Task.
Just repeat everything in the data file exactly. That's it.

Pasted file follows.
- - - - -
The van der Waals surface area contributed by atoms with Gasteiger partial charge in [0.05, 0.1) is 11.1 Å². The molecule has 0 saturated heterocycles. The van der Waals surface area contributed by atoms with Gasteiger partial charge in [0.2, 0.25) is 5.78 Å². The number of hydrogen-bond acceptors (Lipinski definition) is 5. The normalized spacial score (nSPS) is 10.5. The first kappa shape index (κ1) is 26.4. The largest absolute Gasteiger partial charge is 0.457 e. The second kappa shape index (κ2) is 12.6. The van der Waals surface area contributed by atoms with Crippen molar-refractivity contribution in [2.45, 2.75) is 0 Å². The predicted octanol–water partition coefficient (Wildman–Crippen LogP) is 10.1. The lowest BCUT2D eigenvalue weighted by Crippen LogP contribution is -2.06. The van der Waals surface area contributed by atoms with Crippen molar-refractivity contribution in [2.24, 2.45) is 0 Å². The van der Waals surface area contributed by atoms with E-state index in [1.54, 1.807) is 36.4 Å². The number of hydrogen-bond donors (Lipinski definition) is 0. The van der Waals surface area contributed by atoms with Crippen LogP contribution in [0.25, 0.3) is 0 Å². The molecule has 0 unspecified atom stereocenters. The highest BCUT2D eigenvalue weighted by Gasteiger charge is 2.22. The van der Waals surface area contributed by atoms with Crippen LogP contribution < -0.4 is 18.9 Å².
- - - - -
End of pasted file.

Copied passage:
The van der Waals surface area contributed by atoms with Gasteiger partial charge in [0.05, 0.1) is 11.1 Å². The molecule has 0 saturated heterocycles. The van der Waals surface area contributed by atoms with Gasteiger partial charge in [0.2, 0.25) is 5.78 Å². The number of hydrogen-bond acceptors (Lipinski definition) is 5. The normalized spacial score (nSPS) is 10.5. The first kappa shape index (κ1) is 26.4. The largest absolute Gasteiger partial charge is 0.457 e. The second kappa shape index (κ2) is 12.6. The van der Waals surface area contributed by atoms with Crippen molar-refractivity contribution in [2.45, 2.75) is 0 Å². The predicted octanol–water partition coefficient (Wildman–Crippen LogP) is 10.1. The lowest BCUT2D eigenvalue weighted by Crippen LogP contribution is -2.06. The van der Waals surface area contributed by atoms with Crippen molar-refractivity contribution in [2.24, 2.45) is 0 Å². The van der Waals surface area contributed by atoms with E-state index in [1.54, 1.807) is 36.4 Å². The number of hydrogen-bond donors (Lipinski definition) is 0. The van der Waals surface area contributed by atoms with Crippen LogP contribution in [0.25, 0.3) is 0 Å². The molecule has 0 unspecified atom stereocenters. The highest BCUT2D eigenvalue weighted by Gasteiger charge is 2.22. The van der Waals surface area contributed by atoms with Crippen LogP contribution < -0.4 is 18.9 Å².